While touring Europe this week, Apple CEO Tim Cook said in an interview that Augmented Reality will be as big as the iPhone. Calling it a "core technology," Cook envisioned augmented reality, and not Virtual reality, to be everywhere.
This Week in Tech News
With the new chairman and his anti net neutrality views, the FCC has changed direction on a rule that would require cable companies to allow users to use third party set top boxes. Leo said it was a great idea, but in reality, cable companies were starting to see the handwriting on the wall that cutting the cable is gathering speed. The FCC has also allowed for zero rating, where you can get free data if you watch streaming from partnered services.
Facebook/Oculus will have to pay ZeniMax a half billion dollars for copyright and patent infringement in the development of the Oculus Rift device. Leo says that is a clear indicator that virtual reality may be succeeding, since companies are suing each other now.
Protests broke out at airports across the country in response to Trump's executive order to ban people from certain countries. The reaction from the tech community was loud as well. One of the founders of Google, Sergey Brin, went to San Francisco International Airport to protest. Google CEO Sundar Pichai made a statement as well, and nearly 200 Google employees were affected by this. Google is considering a recall of all employees currently outside of the country. Other tech companies responded equally to the ban.
Leo has Comcast at home and he got a warning that he has exceeded his bandwidth cap of 1TB. Leo says he hasn't done anything different than before, however, and he wonders if the metering is accurate. Additionally, Leo has discovered that Comcast uses a man in the middle scheme and can take over his screen if they so desired. That's bad news because privacy issues abound.
Ransomware has always been a terrible plague of the internet, where bad guys inject software into your computer through phishing emails. They usually trick you by saying it's from your bank, the IRS, or even your boss asking you to open something. When you do that, it's an application that runs and scrambles all of your data and asks you to give them money to get the data back.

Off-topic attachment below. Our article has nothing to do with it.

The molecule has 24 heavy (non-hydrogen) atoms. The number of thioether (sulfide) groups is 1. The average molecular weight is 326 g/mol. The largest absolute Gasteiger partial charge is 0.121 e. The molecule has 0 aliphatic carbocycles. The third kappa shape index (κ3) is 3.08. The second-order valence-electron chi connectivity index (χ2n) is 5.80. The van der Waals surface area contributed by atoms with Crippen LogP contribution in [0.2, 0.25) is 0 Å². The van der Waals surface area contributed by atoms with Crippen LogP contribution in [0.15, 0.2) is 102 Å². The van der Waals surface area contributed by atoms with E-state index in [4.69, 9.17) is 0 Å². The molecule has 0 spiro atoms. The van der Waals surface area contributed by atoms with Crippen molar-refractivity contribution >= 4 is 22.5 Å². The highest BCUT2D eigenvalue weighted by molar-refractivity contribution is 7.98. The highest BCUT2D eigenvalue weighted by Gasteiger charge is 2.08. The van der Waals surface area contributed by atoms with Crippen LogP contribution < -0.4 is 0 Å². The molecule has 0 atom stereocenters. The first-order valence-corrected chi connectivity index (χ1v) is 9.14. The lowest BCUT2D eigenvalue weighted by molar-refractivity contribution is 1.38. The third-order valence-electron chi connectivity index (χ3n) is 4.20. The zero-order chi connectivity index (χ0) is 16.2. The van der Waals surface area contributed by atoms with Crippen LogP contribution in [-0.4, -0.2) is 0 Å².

An interesting fact emerged from the US Highway Safety Investigation of the Tesla on Autopilot that killed its driver. While it didn't save the driver in this case, the data from all Teslas with autopilot show that it does save lives. The driver of the vehicle in question wasn't paying attention, and as a result, was the victim of his own negligence.
Many publications including The Guardian reported that the messaging app WhatsApp was insecure and hackable. The creator of that encryption protocol, Moxie Marlinspike from Open Whisper Systems, posted on his blog that this was incorrect. Now a large number of security professionals have written an open letter to The Guardian asking them to retract the story. There is no back door in WhatsApp, and the article was wrong. It was written in a sensational way to drive traffic.
A recent study has found that the greatest threat to our critical infrastructure is squirrels. Not hackers, not enemy states, not organizations, but squirrels. Small animals have been responsible for more than 1,700 power cuts affecting 5 million people.
The FTC filed complaints against two separate robocall groups. Many of the calls, according to the FTC, were to numbers on the "Do Not Call" registry. These robocall groups were calling hundreds of millions of people in 2012 and 2013 selling home security systems or generating leads for home security installation companies. They were also doing auto warranties.